Bikes & Tech
Photo: Tim De Waele | TDWsport.com

Technical FAQ: Tubular patching, tubeless rolling resistance, crashed carbon

Lennard Zinn addresses questions on tubular patching, tubeless rolling resistance, and inspecting crashed carbon for this week's edition of Technical FAQ.

Have a question for Lennard? Please email us to be included in Technical FAQ.

Tubular patching

Dear Lennard,
I’ve been riding sew-ups since the ’80’s (when a Clement Criterium Seta Extra cost $40 and worth every penny, even when $40 was real money) and have had fair success repairing them when perforated. I have used up the last of my stash of liquid latex (Speedseal from England seems to be no longer available) and wonder if there is a recommended replacement. Is the liquid latex used for molds and Halloween makeup suitable for tire repair such as re-sticking base tape back in place and recoating sidewalls? I have heard that Barge Cement (the brand) is an answer for re-gluing base tape, but it seems that there are various versions of that product. At the recommendation of my local bike shop, I have also tried removing the valve stem and dumping in some tubeless tire sealant with mixed results. If you ride and repair tubulars, what do you use?
Steve

Dear Steve,
I have always used Barge Cement to glue the base tape back on after patching a tubular. I have had more success on sealing dried-out sidewalls with Tent Sure than with easily-obtainable liquid latex formulations. And if those really are Clement Criterium Seta Extras from 30-40 years ago, you want to put 303 Protectant on the tread.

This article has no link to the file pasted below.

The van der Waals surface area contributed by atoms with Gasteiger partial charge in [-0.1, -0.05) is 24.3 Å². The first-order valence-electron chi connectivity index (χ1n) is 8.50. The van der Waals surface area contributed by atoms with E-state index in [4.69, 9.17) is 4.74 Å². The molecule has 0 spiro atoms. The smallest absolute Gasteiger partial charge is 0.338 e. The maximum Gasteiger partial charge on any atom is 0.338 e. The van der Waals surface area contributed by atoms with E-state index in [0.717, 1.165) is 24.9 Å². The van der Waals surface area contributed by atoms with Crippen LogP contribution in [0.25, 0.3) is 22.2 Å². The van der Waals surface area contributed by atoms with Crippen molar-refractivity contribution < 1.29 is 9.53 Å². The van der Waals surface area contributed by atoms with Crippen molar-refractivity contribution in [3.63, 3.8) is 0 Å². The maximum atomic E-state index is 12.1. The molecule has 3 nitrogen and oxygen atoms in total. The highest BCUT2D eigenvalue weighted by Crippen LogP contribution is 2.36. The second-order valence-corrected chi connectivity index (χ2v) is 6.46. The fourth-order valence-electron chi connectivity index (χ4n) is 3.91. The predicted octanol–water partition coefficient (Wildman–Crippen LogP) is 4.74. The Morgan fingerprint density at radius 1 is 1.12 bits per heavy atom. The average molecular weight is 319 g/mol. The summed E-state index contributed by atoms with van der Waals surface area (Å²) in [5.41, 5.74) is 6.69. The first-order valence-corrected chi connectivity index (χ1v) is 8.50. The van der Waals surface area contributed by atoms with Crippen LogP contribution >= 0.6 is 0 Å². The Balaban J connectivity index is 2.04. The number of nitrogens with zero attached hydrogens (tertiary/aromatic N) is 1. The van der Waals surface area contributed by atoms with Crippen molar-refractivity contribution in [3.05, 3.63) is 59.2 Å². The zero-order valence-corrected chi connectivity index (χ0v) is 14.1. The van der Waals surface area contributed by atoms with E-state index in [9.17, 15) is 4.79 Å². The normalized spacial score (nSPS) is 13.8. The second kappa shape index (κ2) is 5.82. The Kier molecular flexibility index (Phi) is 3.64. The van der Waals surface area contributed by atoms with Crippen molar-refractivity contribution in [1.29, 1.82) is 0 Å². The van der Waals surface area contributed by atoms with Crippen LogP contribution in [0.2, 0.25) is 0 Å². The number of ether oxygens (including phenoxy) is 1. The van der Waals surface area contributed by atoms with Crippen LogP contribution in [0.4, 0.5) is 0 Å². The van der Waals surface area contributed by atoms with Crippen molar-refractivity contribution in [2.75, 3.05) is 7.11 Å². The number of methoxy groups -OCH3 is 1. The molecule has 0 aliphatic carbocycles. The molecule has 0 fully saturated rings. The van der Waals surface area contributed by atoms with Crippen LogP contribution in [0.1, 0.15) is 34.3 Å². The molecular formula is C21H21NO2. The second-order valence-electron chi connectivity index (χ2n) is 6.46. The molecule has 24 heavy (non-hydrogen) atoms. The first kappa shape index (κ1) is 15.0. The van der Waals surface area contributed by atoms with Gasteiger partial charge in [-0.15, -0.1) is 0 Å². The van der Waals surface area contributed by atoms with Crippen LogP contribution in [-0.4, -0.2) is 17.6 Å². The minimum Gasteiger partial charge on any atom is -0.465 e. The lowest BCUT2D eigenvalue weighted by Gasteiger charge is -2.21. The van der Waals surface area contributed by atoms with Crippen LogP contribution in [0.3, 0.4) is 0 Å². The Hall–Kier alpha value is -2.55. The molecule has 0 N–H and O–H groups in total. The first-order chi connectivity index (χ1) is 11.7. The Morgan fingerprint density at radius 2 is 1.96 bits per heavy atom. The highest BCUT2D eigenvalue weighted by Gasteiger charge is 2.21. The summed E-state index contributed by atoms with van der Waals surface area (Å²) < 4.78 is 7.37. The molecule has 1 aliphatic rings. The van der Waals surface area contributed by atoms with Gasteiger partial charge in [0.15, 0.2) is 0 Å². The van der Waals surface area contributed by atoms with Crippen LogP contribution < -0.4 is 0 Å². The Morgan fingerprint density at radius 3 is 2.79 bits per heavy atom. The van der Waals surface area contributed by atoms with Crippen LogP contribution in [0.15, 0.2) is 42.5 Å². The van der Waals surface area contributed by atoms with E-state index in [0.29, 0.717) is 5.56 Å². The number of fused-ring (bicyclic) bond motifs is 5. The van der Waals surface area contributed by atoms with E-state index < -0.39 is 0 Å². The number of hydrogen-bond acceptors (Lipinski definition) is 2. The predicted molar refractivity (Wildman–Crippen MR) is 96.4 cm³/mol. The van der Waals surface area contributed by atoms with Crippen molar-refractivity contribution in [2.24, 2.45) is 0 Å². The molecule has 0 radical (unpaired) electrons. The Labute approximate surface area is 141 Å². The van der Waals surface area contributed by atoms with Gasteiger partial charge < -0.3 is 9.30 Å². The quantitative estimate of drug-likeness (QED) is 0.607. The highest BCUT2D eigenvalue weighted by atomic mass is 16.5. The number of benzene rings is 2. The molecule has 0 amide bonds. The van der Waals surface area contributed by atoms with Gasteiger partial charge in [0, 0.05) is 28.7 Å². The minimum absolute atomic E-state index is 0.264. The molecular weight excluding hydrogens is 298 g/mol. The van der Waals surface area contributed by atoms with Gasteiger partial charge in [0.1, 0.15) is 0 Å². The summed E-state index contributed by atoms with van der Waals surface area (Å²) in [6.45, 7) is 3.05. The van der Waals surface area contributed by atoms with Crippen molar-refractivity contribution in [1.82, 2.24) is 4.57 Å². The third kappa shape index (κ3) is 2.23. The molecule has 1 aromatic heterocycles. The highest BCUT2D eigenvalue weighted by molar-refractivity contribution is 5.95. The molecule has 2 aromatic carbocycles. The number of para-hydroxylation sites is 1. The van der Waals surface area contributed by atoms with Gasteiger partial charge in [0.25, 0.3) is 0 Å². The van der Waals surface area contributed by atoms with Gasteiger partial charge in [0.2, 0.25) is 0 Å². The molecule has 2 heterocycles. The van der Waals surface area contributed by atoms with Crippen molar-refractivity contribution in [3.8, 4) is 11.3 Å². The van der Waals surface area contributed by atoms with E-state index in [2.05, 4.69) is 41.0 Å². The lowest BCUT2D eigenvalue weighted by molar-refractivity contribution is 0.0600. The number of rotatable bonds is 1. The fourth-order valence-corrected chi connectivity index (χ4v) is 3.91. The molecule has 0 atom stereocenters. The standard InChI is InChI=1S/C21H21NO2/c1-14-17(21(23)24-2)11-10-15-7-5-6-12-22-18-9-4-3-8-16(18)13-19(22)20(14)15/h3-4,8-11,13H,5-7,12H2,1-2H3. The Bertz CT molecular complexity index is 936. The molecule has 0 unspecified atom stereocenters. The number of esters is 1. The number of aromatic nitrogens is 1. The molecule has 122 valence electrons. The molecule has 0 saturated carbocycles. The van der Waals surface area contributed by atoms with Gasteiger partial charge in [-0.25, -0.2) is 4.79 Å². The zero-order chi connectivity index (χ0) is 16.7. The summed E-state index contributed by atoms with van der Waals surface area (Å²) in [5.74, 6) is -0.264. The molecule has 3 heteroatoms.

Additionally, I no longer patch small leaks—I instead inject Effetto Mariposa Caffe Latex sealant in them through the valve stem (with the valve core removed, although really old tubulars don’t have removable valve cores). I stand the wheel up overnight with the hole down until it seals. The Caffe Latex won’t damage the latex inner tube as much as some sealants and it will fill small leaks.

I often find that, if the hole is big enough, I have to make sure that the hole is down (the sealant will have stained the sidewall where it bleeds out, so it is not hard to find) whenever the bike is sitting for more than a few minutes. If I don’t, I find myself stopping to pump some while I’m out on rides.

And when I get a puncture when I’m out riding, I first try injecting a pressurized sealant bomb like this or this into the valve. I let it stand with the hole side down for a couple of minutes before riding. Only if that does not work do I change the tire (and on most rides, I don’t even bring a spare tubular. I roll the dice and count on the sealant). Peeling a well-glued tubular off of the rim on the side of the road is not my idea of fun.